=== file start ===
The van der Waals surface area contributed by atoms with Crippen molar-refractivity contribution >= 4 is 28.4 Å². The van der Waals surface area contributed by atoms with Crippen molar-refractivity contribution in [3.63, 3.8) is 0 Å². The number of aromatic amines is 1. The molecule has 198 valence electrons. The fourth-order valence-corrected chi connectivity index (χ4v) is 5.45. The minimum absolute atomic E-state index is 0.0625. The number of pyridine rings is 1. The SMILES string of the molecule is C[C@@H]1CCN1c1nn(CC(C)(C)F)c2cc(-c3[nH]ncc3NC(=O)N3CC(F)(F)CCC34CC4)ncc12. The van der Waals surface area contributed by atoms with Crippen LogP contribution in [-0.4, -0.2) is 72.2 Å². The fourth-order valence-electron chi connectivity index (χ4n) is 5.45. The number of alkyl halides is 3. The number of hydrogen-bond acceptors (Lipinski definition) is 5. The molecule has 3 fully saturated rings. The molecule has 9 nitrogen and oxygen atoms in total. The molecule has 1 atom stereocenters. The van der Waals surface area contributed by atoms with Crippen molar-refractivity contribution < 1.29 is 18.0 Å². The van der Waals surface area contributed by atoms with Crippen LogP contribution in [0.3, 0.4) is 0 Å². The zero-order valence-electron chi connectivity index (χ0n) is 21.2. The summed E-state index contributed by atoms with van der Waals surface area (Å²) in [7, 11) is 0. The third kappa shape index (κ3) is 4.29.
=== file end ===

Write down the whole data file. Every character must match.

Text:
The van der Waals surface area contributed by atoms with Crippen molar-refractivity contribution >= 4 is 28.4 Å². The van der Waals surface area contributed by atoms with Crippen molar-refractivity contribution in [3.63, 3.8) is 0 Å². The number of aromatic amines is 1. The molecule has 198 valence electrons. The fourth-order valence-corrected chi connectivity index (χ4v) is 5.45. The minimum absolute atomic E-state index is 0.0625. The number of pyridine rings is 1. The SMILES string of the molecule is C[C@@H]1CCN1c1nn(CC(C)(C)F)c2cc(-c3[nH]ncc3NC(=O)N3CC(F)(F)CCC34CC4)ncc12. The van der Waals surface area contributed by atoms with Crippen LogP contribution in [-0.4, -0.2) is 72.2 Å². The fourth-order valence-electron chi connectivity index (χ4n) is 5.45. The number of alkyl halides is 3. The number of hydrogen-bond acceptors (Lipinski definition) is 5. The molecule has 3 fully saturated rings. The molecule has 9 nitrogen and oxygen atoms in total. The molecule has 1 atom stereocenters. The van der Waals surface area contributed by atoms with Crippen molar-refractivity contribution < 1.29 is 18.0 Å². The van der Waals surface area contributed by atoms with Crippen LogP contribution in [0.3, 0.4) is 0 Å². The zero-order valence-electron chi connectivity index (χ0n) is 21.2. The summed E-state index contributed by atoms with van der Waals surface area (Å²) in [7, 11) is 0. The third kappa shape index (κ3) is 4.29.